Ms. Soltani led off the webinar by outlining the current epidemiological situation for HIV among people who use drugs (PWUD) and people in prisons, while also putting special focus on some of the key findings regarding these key populations from the UNAIDS report, “Unequal, unprepared, under threat”, which had been released on 29 November. She also honed in on five critical elements of the Global AIDS Strategy 2021-2026 that will be key to efforts to end AIDS within the next decade: community-led and community-based infrastructure; equitable access to medicines, vaccines and health technologies; supporting workers on the pandemic front lines; human rights at the centre of pandemic responses; and people-centred data systems that highlight inequalities. Ms. Soltani concluded her remarks by highlighting the 15 CSO grantees that UNODC had been supporting to implement projects related to Drug Use and HIV, HIV in Prison and Law Enforcement partnership in the HIV response, four of whom had representatives speak about their work as part of the webinar’s programme.
Ms. Soltani’s remarks were followed by a contribution bringing the perspective of people who use drugs to the webinar from Judy Chang, Executive Director of the International Network of People Who Use Drugs (INPUD). Ms. Chang’s presentation looked at the myriad ways that the community of PWUD are confronted with inequalities, barriers, harms, violence, stigma and discrimination, all of which have only been compounded by the impact of the COVID-19 pandemic colliding with the 40-year-old HIV/AIDS pandemic. She concluded by looking at steps and initiatives which could end these inequalities, including decriminalizing people who use drugs, addressing stigma and discrimination (including through protective legislation), funding advocacy and social and health care for people who use drugs and enabling community leadership at all levels and in all aspects.
The webinar then shifted to presentations from four representatives of community-led organizations that had implemented activities with UNODC grants in 2021. The first of these presentations came from Thinzar Tun, the Executive Director of Best Shelter in Myanmar. Ms. Tun focused in particular on the programs that her organization has conducted for women who use drugs, illuminating the specific intersecting barriers that this subgroup of PWUD faces while also talking about the kinds of interventions that Best Shelter has carried out that have made a difference in reaching out to women who use drugs and providing them with access to comprehensive services.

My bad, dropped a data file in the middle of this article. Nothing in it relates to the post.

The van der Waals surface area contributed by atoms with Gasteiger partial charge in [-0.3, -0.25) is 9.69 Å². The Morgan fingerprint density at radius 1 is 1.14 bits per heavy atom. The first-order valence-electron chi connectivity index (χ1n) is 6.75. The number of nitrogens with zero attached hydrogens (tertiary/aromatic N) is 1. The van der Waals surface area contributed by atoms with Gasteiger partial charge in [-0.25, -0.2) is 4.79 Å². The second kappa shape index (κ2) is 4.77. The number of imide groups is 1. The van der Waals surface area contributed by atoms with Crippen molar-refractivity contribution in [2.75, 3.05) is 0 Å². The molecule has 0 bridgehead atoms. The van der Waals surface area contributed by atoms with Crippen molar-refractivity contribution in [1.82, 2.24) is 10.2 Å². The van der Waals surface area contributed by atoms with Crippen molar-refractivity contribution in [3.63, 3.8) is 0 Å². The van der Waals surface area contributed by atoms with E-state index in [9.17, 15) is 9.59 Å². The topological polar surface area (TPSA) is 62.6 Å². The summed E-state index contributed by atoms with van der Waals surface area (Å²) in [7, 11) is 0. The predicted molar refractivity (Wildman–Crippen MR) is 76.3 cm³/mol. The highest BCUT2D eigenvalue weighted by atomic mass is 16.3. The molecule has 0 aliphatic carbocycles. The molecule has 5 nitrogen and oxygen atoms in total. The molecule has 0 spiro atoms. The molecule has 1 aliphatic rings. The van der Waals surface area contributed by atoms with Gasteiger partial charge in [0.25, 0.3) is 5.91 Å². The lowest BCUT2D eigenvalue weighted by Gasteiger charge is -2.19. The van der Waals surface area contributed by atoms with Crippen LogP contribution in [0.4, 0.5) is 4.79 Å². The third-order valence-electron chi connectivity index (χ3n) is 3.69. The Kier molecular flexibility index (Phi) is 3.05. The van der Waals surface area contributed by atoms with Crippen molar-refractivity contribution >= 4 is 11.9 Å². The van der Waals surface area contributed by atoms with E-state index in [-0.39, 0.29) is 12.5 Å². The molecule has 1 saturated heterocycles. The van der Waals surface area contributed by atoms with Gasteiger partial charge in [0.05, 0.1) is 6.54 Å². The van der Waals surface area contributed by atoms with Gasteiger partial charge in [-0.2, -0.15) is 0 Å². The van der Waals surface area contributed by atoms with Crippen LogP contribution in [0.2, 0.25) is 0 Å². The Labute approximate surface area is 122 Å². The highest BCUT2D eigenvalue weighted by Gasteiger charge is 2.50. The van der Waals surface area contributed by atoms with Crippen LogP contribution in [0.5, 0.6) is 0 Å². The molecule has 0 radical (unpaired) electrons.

Ms. Tun was followed by Dingiswayo Banda, the Executive Director of the DreamWeaver Foundation in Malawi. Mr. Banda spoke about promoting access to lifesaving HIV treatments, including ART, in prison settings in Malawi, an initiative with particular salience given that HIV incidence is at least twice as high in prisons in Malawi as compared to community settings. Mr. Banda emphasized that providing adequate health care to people in prison living with or at risk of HIV must be considered holistically, not just involving direct HIV treatment and referrals but also mental health and nutritional services, as well as hygienic factors – the latter of which was put into starker relief in light with the onset of the COVID-19 pandemic. Furthermore, these health and support services must have continuity, supporting clients living with HIV also after they have been released from prisons to promote their stability and independence.
The webinar continued with a presentation from Alexandra Dmitrieva and Vladimir Stepanov, co-founders of the Support, Research and Development Center in Ukraine. Ms. Dmitrieva and Mr. Stepanov spoke about training prison staff and law enforcement regarding harm reduction and human rights in prison settings, putting a particular focus on pushing for the implementation of needle and syringe programs in prisons. They mentioned that there was often initial resistance to ideas regarding human rights and harm reduction in prisons, but that their efforts towards education and outreach had made a difference in putting previously-entrenched lines of thought into question, as well as generating some incremental progress on the path towards prison
A brief, surprise closing statement was provided by Vinay Saldanha, Director of the Regional Support Team for Eastern Europe and Central Asia for UNAIDS, who expressed unwavering support for the work being down on the ground and at the grassroots by community-led organizations like the ones that were showcased at the webinar. UNODC thanks all of the participants for their impactful contributions to the webinar, and also for the crucial work that they do in the community every day to make an impact for key populations and close the gaps that will be key to ending AIDS by 2030.